Postmodern architects reacted against this direction. I remember Bob Stern making the case that the British Art Center was irrational at its core: it expressed the mechanical systems, but by making them part of the formal design, it forced them to serve aesthetic goals rather than engineering ones; in doing this, it increased their cost and inefficiency incredibly, so that what you are seeing is not so much a rationalized mechanical system but a very expensive expression of the idea of a mechanical system. Stern asked if we had any idea how much a round stainless steel duct cost, and argued that if you wanted an efficient, cost-effective building, you should design the spaces you want for human habitation, build them out of steel studs and gypsum board, and leave lots of spaces between where the engineers can put all the mechanical equipment they want, without having to worry about making it beautiful.
The Brock Center shows a clear, rational compromise between these two positions. The architecture can be what it wants to be, but based upon performance factors along with goals for human habitation. The building systems are exposed where it makes sense – steel structure, ductwork, piping, sprinklers, conduit – but not everything is dogmatically expressed. A main rainwater collection tank is openly placed near the entry ramp,
but they made the wise decision to keep the composting toilet tanks in the mechanical room, out of sight, where they can do their work efficiently without offending delicate sensibilities.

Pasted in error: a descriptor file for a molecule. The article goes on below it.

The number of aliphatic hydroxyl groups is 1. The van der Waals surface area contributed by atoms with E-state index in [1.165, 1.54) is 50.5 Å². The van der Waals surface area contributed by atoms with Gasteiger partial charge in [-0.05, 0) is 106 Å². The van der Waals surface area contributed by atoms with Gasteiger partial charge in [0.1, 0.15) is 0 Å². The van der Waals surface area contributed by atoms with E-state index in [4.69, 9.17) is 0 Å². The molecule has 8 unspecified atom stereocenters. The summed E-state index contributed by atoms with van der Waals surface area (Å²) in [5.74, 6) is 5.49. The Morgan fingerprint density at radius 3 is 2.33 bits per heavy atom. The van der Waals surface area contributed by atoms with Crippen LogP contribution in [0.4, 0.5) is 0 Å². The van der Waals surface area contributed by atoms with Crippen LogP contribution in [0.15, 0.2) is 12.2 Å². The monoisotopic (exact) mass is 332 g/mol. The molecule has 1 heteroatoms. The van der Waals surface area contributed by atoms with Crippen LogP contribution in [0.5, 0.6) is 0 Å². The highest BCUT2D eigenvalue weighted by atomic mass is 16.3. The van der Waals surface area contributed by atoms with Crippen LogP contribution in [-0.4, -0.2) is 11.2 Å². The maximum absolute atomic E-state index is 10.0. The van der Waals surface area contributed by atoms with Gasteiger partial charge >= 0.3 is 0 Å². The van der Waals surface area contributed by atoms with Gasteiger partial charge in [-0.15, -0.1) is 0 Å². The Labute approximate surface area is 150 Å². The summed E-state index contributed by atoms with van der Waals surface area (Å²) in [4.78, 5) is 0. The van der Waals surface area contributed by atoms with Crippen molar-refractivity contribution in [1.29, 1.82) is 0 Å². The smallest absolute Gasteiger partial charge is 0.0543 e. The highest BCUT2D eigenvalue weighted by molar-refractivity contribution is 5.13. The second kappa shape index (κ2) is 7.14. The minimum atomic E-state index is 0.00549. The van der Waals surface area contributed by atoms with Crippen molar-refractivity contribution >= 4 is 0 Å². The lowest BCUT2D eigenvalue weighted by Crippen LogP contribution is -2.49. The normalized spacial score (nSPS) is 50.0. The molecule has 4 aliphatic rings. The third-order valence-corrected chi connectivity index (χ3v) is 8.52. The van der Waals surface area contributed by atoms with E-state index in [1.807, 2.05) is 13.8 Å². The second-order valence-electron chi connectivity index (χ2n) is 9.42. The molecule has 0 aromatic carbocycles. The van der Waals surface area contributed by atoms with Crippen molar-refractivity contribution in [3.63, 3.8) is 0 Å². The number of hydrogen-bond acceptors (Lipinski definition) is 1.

Perhaps the key is recognizing the messy, often compromised reality of a building. Achieving extreme simplicity of appearance requires extraordinary hidden complexity (which is very common in high style buildings right now), whereas letting the purely functional and efficiency-driven goals drive the design is unlikely to produce a satisfying building on other levels. The Brock Center is a straightforward, elegant solution which integrates many of the issues, not compromising on performance for aesthetic reasons, but also not forgetting that buildings are for people and not just solving technical problems.
And as we design for sensitive coastal environments and the anticipated sea level rise with climate change, for the first time I start to appreciate buildings set up on piloti. Corbu was 100 years ahead of his time, and he didn’t even know why.